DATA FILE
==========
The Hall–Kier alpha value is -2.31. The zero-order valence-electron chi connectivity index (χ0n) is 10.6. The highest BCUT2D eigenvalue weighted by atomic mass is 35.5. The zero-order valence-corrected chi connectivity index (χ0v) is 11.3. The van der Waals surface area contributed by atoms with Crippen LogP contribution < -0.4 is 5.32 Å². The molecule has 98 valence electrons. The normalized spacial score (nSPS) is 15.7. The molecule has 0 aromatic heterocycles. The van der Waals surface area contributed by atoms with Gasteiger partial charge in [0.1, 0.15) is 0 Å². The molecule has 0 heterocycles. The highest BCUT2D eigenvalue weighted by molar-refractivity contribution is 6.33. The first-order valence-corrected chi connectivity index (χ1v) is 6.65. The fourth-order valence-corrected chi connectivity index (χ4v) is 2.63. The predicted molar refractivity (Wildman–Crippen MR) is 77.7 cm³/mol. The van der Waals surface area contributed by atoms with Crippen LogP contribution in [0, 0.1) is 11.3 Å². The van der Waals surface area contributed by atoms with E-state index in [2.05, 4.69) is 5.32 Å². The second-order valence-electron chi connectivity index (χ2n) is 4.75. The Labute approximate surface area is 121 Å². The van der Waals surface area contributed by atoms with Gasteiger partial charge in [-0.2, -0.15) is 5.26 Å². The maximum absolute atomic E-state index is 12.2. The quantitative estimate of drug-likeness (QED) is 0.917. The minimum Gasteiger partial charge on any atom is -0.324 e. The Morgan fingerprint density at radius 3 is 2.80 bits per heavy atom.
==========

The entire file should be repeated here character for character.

The Hall–Kier alpha value is -2.31. The zero-order valence-electron chi connectivity index (χ0n) is 10.6. The highest BCUT2D eigenvalue weighted by atomic mass is 35.5. The zero-order valence-corrected chi connectivity index (χ0v) is 11.3. The van der Waals surface area contributed by atoms with Crippen LogP contribution < -0.4 is 5.32 Å². The molecule has 98 valence electrons. The normalized spacial score (nSPS) is 15.7. The molecule has 0 aromatic heterocycles. The van der Waals surface area contributed by atoms with Gasteiger partial charge in [0.1, 0.15) is 0 Å². The molecule has 0 heterocycles. The highest BCUT2D eigenvalue weighted by molar-refractivity contribution is 6.33. The first-order valence-corrected chi connectivity index (χ1v) is 6.65. The fourth-order valence-corrected chi connectivity index (χ4v) is 2.63. The predicted molar refractivity (Wildman–Crippen MR) is 77.7 cm³/mol. The van der Waals surface area contributed by atoms with Crippen LogP contribution in [0, 0.1) is 11.3 Å². The van der Waals surface area contributed by atoms with E-state index in [2.05, 4.69) is 5.32 Å². The second-order valence-electron chi connectivity index (χ2n) is 4.75. The Labute approximate surface area is 121 Å². The van der Waals surface area contributed by atoms with Gasteiger partial charge in [-0.2, -0.15) is 5.26 Å². The maximum absolute atomic E-state index is 12.2. The quantitative estimate of drug-likeness (QED) is 0.917. The minimum Gasteiger partial charge on any atom is -0.324 e. The Morgan fingerprint density at radius 3 is 2.80 bits per heavy atom.